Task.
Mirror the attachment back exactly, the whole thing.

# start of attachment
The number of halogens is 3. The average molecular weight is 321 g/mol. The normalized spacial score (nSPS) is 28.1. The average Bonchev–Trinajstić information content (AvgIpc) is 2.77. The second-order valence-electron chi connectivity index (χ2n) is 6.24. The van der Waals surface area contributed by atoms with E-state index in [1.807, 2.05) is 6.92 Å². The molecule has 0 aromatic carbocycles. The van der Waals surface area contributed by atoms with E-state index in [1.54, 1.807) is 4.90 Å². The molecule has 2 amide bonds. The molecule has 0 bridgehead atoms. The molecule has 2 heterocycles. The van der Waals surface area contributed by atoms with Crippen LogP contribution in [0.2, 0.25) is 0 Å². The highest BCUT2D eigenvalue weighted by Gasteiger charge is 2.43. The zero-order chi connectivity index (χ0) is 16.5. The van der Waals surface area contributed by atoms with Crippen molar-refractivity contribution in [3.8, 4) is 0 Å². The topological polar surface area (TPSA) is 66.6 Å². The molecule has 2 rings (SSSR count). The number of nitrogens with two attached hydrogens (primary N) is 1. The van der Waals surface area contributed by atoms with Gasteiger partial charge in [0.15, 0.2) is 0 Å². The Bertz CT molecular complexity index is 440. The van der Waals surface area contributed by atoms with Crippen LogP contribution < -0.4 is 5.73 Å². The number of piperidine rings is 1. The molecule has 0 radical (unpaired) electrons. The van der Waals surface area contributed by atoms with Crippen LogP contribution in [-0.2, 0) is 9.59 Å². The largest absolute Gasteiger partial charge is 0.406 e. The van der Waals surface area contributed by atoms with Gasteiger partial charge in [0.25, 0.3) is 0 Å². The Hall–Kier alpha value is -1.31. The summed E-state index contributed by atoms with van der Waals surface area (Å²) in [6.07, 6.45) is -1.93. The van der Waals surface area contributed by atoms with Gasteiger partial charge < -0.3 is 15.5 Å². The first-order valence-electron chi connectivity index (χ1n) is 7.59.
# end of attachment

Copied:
The number of halogens is 3. The average molecular weight is 321 g/mol. The normalized spacial score (nSPS) is 28.1. The average Bonchev–Trinajstić information content (AvgIpc) is 2.77. The second-order valence-electron chi connectivity index (χ2n) is 6.24. The van der Waals surface area contributed by atoms with E-state index in [1.807, 2.05) is 6.92 Å². The molecule has 0 aromatic carbocycles. The van der Waals surface area contributed by atoms with E-state index in [1.54, 1.807) is 4.90 Å². The molecule has 2 amide bonds. The molecule has 0 bridgehead atoms. The molecule has 2 heterocycles. The van der Waals surface area contributed by atoms with Crippen LogP contribution in [0.2, 0.25) is 0 Å². The highest BCUT2D eigenvalue weighted by Gasteiger charge is 2.43. The zero-order chi connectivity index (χ0) is 16.5. The van der Waals surface area contributed by atoms with Crippen molar-refractivity contribution in [3.8, 4) is 0 Å². The topological polar surface area (TPSA) is 66.6 Å². The molecule has 2 rings (SSSR count). The number of nitrogens with two attached hydrogens (primary N) is 1. The van der Waals surface area contributed by atoms with Gasteiger partial charge in [0.15, 0.2) is 0 Å². The Bertz CT molecular complexity index is 440. The van der Waals surface area contributed by atoms with Crippen LogP contribution < -0.4 is 5.73 Å². The number of piperidine rings is 1. The molecule has 0 radical (unpaired) electrons. The van der Waals surface area contributed by atoms with Crippen LogP contribution in [-0.2, 0) is 9.59 Å². The largest absolute Gasteiger partial charge is 0.406 e. The van der Waals surface area contributed by atoms with Gasteiger partial charge in [0.25, 0.3) is 0 Å². The Hall–Kier alpha value is -1.31. The summed E-state index contributed by atoms with van der Waals surface area (Å²) in [6.07, 6.45) is -1.93. The van der Waals surface area contributed by atoms with Gasteiger partial charge < -0.3 is 15.5 Å². The first-order valence-electron chi connectivity index (χ1n) is 7.59.